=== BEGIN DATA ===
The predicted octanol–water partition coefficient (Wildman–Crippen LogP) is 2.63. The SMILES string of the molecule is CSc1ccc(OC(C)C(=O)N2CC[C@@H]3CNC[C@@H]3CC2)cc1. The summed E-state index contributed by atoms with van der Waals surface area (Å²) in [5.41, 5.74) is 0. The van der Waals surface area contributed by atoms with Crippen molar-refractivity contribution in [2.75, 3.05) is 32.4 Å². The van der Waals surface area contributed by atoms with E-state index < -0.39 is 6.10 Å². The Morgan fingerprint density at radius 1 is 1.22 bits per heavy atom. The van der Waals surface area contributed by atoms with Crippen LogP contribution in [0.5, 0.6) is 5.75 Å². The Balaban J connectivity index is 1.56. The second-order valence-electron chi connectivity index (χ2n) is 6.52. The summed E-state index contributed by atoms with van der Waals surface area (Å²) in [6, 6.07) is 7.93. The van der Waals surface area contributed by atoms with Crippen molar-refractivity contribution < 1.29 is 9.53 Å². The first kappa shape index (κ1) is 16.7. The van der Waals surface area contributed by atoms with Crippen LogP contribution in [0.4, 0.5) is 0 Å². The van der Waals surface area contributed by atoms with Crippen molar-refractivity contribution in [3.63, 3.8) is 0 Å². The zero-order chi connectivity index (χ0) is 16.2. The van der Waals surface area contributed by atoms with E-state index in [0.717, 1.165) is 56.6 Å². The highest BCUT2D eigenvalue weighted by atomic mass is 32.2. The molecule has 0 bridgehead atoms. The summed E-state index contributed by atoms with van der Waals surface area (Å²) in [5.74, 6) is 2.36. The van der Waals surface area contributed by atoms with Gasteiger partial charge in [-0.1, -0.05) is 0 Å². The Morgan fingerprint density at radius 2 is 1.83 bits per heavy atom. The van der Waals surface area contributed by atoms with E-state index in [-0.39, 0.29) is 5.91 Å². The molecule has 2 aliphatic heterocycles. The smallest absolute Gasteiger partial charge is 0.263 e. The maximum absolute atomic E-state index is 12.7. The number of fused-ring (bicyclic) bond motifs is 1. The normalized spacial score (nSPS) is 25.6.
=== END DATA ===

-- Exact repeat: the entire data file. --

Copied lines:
The predicted octanol–water partition coefficient (Wildman–Crippen LogP) is 2.63. The SMILES string of the molecule is CSc1ccc(OC(C)C(=O)N2CC[C@@H]3CNC[C@@H]3CC2)cc1. The summed E-state index contributed by atoms with van der Waals surface area (Å²) in [5.41, 5.74) is 0. The van der Waals surface area contributed by atoms with Crippen molar-refractivity contribution in [2.75, 3.05) is 32.4 Å². The van der Waals surface area contributed by atoms with E-state index < -0.39 is 6.10 Å². The Morgan fingerprint density at radius 1 is 1.22 bits per heavy atom. The van der Waals surface area contributed by atoms with Crippen LogP contribution in [0.5, 0.6) is 5.75 Å². The Balaban J connectivity index is 1.56. The second-order valence-electron chi connectivity index (χ2n) is 6.52. The summed E-state index contributed by atoms with van der Waals surface area (Å²) in [6, 6.07) is 7.93. The van der Waals surface area contributed by atoms with Crippen molar-refractivity contribution < 1.29 is 9.53 Å². The first kappa shape index (κ1) is 16.7. The van der Waals surface area contributed by atoms with Crippen LogP contribution in [0.4, 0.5) is 0 Å². The van der Waals surface area contributed by atoms with Crippen molar-refractivity contribution in [3.63, 3.8) is 0 Å². The zero-order chi connectivity index (χ0) is 16.2. The van der Waals surface area contributed by atoms with E-state index in [0.717, 1.165) is 56.6 Å². The highest BCUT2D eigenvalue weighted by atomic mass is 32.2. The molecule has 0 bridgehead atoms. The summed E-state index contributed by atoms with van der Waals surface area (Å²) in [5.74, 6) is 2.36. The van der Waals surface area contributed by atoms with Gasteiger partial charge in [-0.1, -0.05) is 0 Å². The Morgan fingerprint density at radius 2 is 1.83 bits per heavy atom. The van der Waals surface area contributed by atoms with E-state index in [-0.39, 0.29) is 5.91 Å². The molecule has 2 aliphatic heterocycles. The smallest absolute Gasteiger partial charge is 0.263 e. The maximum absolute atomic E-state index is 12.7. The number of fused-ring (bicyclic) bond motifs is 1. The normalized spacial score (nSPS) is 25.6.